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Old Town Sportsman Canoe Review

Texas Kayak Fisher Blog


Old Town Sportsman Canoe Review

Clint Taylor

Sometimes the best way to get into fishing is to find the most reasonable and logical way. Many people do not have enough money to buy a nice boat to go fishing, and many people do not have enough money to buy a nice kayak such as those from Jackson Kayak. When I decided that I really wanted to start fishing where many people could not, I came to conclusion that a canoe or a kayak would be the best option. I obviously like the functionality and great construction of Jackson Kayaks, but at the time I could not afford one. I had to look for something that was under $500 and gave me a lot of options. I eventually found what I was looking for, and looking at my decision now, I am very glad I decided to purchase the Old Town Sportsman Canoe. 

The Old Town Sportsman Canoe cannot be found on Old Town's website because it is considered to be somewhat of a promotional canoe, which means it is sold at only certain retailers with slight changes at each dealer. The canoe base model is called the Rouge River, but as I stated, each store may have a different name for the canoe with slightly different options, such as color. One thing that does not change about the canoe is the basic dimensions. The Old Town Sportsman Canoe specifications are below:

Length: 13' 10"

Width: 42"

Capacity: 750 lbs.

Weight: 80 lbs. (varies from model to model)

To allow for my fishing footage, I placed a GoPro flat surface adhesive mount at the bow of the canoe to shoot forwards and backwards. I can even shoot left and right with the use of a 3-way pivot mount. The picture to the left was shot using the GoPro Hero 3 with the camera facing to the stern of the canoe using the flat surface adhesive mount I mounted.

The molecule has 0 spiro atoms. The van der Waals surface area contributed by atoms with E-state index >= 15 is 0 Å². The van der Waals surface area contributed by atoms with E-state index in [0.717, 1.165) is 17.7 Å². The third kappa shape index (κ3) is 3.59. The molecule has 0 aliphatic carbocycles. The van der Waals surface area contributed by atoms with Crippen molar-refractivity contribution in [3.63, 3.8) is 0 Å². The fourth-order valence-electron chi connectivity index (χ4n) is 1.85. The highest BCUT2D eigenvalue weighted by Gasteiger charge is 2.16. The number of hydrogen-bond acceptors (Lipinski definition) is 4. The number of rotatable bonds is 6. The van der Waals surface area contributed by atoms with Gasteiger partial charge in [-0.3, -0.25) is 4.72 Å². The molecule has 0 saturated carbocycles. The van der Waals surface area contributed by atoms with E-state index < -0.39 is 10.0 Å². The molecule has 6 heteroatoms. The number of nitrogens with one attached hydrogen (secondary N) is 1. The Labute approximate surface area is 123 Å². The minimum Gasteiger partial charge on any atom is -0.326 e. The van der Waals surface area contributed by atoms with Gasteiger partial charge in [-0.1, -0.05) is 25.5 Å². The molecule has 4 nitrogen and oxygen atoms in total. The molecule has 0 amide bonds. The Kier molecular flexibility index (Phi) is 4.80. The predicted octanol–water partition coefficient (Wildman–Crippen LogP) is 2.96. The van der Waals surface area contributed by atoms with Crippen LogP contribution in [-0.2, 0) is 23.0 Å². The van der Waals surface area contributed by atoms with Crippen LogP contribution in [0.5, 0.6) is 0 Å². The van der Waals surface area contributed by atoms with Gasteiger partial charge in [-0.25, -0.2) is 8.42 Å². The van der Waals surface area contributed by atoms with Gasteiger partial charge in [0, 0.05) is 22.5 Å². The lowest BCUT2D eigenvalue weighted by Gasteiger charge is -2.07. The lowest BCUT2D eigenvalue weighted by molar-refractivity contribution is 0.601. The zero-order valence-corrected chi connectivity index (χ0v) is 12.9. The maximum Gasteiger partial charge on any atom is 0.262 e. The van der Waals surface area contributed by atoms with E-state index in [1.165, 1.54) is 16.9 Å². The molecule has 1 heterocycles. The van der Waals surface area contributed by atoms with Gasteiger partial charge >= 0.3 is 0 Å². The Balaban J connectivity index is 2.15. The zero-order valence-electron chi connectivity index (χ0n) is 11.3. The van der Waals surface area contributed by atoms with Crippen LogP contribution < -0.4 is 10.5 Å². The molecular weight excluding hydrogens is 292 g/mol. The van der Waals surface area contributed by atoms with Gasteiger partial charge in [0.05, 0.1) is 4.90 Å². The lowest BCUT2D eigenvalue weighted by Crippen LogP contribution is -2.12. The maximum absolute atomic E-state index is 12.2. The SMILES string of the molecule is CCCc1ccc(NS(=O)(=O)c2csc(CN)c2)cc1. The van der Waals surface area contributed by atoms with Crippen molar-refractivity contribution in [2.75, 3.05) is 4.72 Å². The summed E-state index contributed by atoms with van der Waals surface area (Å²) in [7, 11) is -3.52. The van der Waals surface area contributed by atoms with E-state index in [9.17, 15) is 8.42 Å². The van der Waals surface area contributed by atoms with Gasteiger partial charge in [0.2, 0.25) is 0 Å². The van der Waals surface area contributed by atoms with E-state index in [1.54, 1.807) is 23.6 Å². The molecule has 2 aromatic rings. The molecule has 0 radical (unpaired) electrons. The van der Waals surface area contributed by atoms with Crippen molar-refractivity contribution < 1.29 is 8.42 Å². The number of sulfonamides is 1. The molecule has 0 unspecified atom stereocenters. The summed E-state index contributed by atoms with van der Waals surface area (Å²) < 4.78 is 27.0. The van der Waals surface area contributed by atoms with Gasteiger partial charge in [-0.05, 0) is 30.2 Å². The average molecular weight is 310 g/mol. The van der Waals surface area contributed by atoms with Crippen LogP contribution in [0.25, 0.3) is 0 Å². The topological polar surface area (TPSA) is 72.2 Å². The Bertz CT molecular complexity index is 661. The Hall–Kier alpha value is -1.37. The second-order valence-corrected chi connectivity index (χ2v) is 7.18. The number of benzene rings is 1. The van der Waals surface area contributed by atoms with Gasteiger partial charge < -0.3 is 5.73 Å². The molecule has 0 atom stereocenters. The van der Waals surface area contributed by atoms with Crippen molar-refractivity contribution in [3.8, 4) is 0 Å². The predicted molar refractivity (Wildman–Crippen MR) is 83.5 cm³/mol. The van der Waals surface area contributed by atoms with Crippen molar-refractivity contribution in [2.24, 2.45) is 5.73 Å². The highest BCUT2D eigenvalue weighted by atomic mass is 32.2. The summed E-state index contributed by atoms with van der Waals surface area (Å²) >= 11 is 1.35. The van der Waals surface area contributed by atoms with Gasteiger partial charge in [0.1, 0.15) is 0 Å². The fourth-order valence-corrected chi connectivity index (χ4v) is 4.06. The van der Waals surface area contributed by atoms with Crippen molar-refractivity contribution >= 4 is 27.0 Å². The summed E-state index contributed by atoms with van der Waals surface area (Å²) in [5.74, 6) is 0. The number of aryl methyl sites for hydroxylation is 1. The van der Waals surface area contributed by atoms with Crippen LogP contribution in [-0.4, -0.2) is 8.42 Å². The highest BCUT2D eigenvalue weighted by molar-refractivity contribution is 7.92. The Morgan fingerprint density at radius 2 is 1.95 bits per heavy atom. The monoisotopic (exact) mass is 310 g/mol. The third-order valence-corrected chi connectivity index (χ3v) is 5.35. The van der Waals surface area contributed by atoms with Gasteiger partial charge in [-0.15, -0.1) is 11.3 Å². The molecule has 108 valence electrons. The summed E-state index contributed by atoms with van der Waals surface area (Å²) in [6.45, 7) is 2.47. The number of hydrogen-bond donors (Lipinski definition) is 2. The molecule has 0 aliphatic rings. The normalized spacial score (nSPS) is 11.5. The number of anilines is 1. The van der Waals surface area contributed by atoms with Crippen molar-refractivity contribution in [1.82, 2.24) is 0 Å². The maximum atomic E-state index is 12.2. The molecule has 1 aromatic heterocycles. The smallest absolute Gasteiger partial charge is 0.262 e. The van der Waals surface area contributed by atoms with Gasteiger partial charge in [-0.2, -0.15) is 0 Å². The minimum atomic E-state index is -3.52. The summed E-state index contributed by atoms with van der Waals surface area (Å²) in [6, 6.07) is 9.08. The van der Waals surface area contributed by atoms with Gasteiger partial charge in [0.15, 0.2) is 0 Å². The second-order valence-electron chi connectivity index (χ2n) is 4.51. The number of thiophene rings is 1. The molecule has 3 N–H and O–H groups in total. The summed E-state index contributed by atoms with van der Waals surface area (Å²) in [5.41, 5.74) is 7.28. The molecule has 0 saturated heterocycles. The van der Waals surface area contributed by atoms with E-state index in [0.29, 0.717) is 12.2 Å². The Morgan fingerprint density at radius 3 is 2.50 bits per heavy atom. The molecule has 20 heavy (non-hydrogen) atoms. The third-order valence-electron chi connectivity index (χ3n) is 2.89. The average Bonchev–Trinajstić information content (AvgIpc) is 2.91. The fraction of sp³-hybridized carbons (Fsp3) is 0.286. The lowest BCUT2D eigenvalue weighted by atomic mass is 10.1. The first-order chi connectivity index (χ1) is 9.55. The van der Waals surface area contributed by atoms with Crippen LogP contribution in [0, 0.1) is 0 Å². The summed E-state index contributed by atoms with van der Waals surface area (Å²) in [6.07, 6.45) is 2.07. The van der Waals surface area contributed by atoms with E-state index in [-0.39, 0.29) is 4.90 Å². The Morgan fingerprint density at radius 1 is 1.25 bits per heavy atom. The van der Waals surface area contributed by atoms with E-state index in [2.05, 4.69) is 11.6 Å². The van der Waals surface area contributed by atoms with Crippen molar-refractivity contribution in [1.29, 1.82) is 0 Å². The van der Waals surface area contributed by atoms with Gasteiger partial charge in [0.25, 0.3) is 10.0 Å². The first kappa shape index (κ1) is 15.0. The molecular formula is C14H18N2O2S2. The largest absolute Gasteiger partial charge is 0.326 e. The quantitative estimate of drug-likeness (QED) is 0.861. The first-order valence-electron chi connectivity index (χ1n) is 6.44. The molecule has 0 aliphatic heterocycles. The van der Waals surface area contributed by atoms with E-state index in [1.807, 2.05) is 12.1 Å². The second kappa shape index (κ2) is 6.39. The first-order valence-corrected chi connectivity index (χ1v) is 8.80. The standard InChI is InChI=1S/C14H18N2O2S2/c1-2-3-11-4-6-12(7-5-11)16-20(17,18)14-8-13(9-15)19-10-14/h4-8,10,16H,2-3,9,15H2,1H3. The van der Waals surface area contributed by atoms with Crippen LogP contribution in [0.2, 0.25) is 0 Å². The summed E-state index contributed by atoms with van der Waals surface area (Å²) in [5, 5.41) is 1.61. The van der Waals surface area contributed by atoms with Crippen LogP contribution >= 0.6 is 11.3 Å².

For other shooting options with a GoPro, I place a pole into the rear rod holders. Below to the right is a photo of the rod holders. They are the two circles at the very back of the boat and approximately a foot in front of the rear rod holder. You should understand that these are not very good rod holders, but more so they need to be fitted with an accessory that allows you to use a rod holder such as a Scotty Rod Holder or a similar company. I do have one fishing rod that fits into the hole, but that is because it is a skinny rod. Most rods will not fit into these holders. I am able to place a smaller pole for my GoPro to allow for elevated camera angle shots. 

As far as versatility goes, I would give this canoe a 8 or 9 overall. For one, I was able to get the canoe for $399 at Dick's Sporting Goods which is rather cheap for a canoe. To see if this canoe is right for your, lets discuss what I like and dislike about the canoe.


I think that the overall build of the canoe is pretty strong. At first, I felt the polyethylene plastic and realized that it was extremely thin, but after a few years of use, it still has no leaks or severe damage other than scratches on the bottom of the boat. I will give my word that I have taken this canoe in terrible spots too. What I mean by this is dragged it over gravel, hit many rocks and logs in the water, and hit many other objects. I will say that the hull is very thin and flexible in its design, so I would not risk ramming big logs in fast water or such. The reason it is flexible is because it is so thin. If it were stiff, when you hit a rock or something it would cause a dent or severe crack to be placed in the canoe, but since it is flexible it just bounces off of things. The downfall to this is that if you do hit something sharp and with a good amount of force your in trouble. I have hit sharp objects pretty hard and it has had no problems, but I would be careful and take care of the boat as it is not a tank, but rather an armored vehicle. Overall I like the hull, because if it were a fancier material the cost would go up drastically. 


As you can see, the seats on the Sportsman Canoe are just plain molded seats. There is nothing special or cool that I can really say about the seats, except that they are seats and they are extremely durable. On the front and rear seat there are little divots on the right and left of the seat to allow for placement of pliers, lures, and any other thing that is small and you don't want sliding around.